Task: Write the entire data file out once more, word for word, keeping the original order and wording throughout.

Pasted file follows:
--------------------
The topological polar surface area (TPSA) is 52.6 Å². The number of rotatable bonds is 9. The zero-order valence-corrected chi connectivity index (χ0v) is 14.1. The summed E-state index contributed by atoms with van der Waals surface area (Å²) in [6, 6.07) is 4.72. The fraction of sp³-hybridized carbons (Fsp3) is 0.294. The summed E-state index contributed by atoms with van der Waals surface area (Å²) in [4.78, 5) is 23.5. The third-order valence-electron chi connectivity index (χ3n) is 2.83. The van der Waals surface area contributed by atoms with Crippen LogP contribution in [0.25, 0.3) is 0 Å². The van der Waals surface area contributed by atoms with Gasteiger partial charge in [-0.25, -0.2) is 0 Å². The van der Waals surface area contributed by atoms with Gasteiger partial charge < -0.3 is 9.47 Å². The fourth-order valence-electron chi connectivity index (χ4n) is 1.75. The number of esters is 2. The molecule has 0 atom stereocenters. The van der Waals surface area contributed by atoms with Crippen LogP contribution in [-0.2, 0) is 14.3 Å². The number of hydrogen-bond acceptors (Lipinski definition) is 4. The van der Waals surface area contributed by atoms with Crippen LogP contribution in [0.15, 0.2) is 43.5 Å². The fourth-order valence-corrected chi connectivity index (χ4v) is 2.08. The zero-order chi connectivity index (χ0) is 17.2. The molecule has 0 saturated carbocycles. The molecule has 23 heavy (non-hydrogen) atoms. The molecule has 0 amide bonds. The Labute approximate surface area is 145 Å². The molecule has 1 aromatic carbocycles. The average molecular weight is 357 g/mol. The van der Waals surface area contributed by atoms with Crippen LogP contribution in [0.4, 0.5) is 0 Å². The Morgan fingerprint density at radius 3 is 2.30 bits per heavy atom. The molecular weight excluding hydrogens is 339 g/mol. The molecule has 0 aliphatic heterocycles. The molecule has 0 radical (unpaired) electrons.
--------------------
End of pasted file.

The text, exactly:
The topological polar surface area (TPSA) is 52.6 Å². The number of rotatable bonds is 9. The zero-order valence-corrected chi connectivity index (χ0v) is 14.1. The summed E-state index contributed by atoms with van der Waals surface area (Å²) in [6, 6.07) is 4.72. The fraction of sp³-hybridized carbons (Fsp3) is 0.294. The summed E-state index contributed by atoms with van der Waals surface area (Å²) in [4.78, 5) is 23.5. The third-order valence-electron chi connectivity index (χ3n) is 2.83. The van der Waals surface area contributed by atoms with Crippen LogP contribution in [0.25, 0.3) is 0 Å². The van der Waals surface area contributed by atoms with Gasteiger partial charge in [-0.25, -0.2) is 0 Å². The van der Waals surface area contributed by atoms with Gasteiger partial charge < -0.3 is 9.47 Å². The fourth-order valence-electron chi connectivity index (χ4n) is 1.75. The number of esters is 2. The molecule has 0 atom stereocenters. The van der Waals surface area contributed by atoms with Crippen LogP contribution in [-0.2, 0) is 14.3 Å². The number of hydrogen-bond acceptors (Lipinski definition) is 4. The van der Waals surface area contributed by atoms with Crippen LogP contribution in [0.15, 0.2) is 43.5 Å². The fourth-order valence-corrected chi connectivity index (χ4v) is 2.08. The zero-order chi connectivity index (χ0) is 17.2. The molecule has 0 saturated carbocycles. The molecule has 23 heavy (non-hydrogen) atoms. The molecule has 0 amide bonds. The Labute approximate surface area is 145 Å². The molecule has 1 aromatic carbocycles. The average molecular weight is 357 g/mol. The van der Waals surface area contributed by atoms with Crippen LogP contribution in [0.4, 0.5) is 0 Å². The Morgan fingerprint density at radius 3 is 2.30 bits per heavy atom. The molecular weight excluding hydrogens is 339 g/mol. The molecule has 0 aliphatic heterocycles. The molecule has 0 radical (unpaired) electrons.